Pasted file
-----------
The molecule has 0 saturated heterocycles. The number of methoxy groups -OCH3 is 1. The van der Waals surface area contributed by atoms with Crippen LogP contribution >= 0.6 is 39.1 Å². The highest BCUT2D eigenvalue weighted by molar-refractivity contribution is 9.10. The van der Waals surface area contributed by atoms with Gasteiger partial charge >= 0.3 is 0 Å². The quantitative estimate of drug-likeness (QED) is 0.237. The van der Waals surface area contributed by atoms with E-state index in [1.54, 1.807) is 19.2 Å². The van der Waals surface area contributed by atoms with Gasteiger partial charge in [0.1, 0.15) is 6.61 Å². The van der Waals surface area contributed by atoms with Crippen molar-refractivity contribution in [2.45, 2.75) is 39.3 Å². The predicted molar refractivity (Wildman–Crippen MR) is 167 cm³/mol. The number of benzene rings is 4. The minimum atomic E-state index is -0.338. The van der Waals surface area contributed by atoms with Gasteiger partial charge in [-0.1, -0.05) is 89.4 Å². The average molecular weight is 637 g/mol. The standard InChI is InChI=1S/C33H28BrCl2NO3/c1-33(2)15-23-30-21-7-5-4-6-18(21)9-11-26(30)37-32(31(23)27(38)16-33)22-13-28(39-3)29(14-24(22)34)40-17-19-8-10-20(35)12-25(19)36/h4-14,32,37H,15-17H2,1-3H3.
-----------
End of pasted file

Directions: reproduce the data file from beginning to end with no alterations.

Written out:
The molecule has 0 saturated heterocycles. The number of methoxy groups -OCH3 is 1. The van der Waals surface area contributed by atoms with Crippen LogP contribution >= 0.6 is 39.1 Å². The highest BCUT2D eigenvalue weighted by molar-refractivity contribution is 9.10. The van der Waals surface area contributed by atoms with Gasteiger partial charge >= 0.3 is 0 Å². The quantitative estimate of drug-likeness (QED) is 0.237. The van der Waals surface area contributed by atoms with E-state index in [1.54, 1.807) is 19.2 Å². The van der Waals surface area contributed by atoms with Gasteiger partial charge in [0.1, 0.15) is 6.61 Å². The van der Waals surface area contributed by atoms with Crippen molar-refractivity contribution in [2.45, 2.75) is 39.3 Å². The predicted molar refractivity (Wildman–Crippen MR) is 167 cm³/mol. The number of benzene rings is 4. The minimum atomic E-state index is -0.338. The van der Waals surface area contributed by atoms with Gasteiger partial charge in [-0.1, -0.05) is 89.4 Å². The average molecular weight is 637 g/mol. The standard InChI is InChI=1S/C33H28BrCl2NO3/c1-33(2)15-23-30-21-7-5-4-6-18(21)9-11-26(30)37-32(31(23)27(38)16-33)22-13-28(39-3)29(14-24(22)34)40-17-19-8-10-20(35)12-25(19)36/h4-14,32,37H,15-17H2,1-3H3.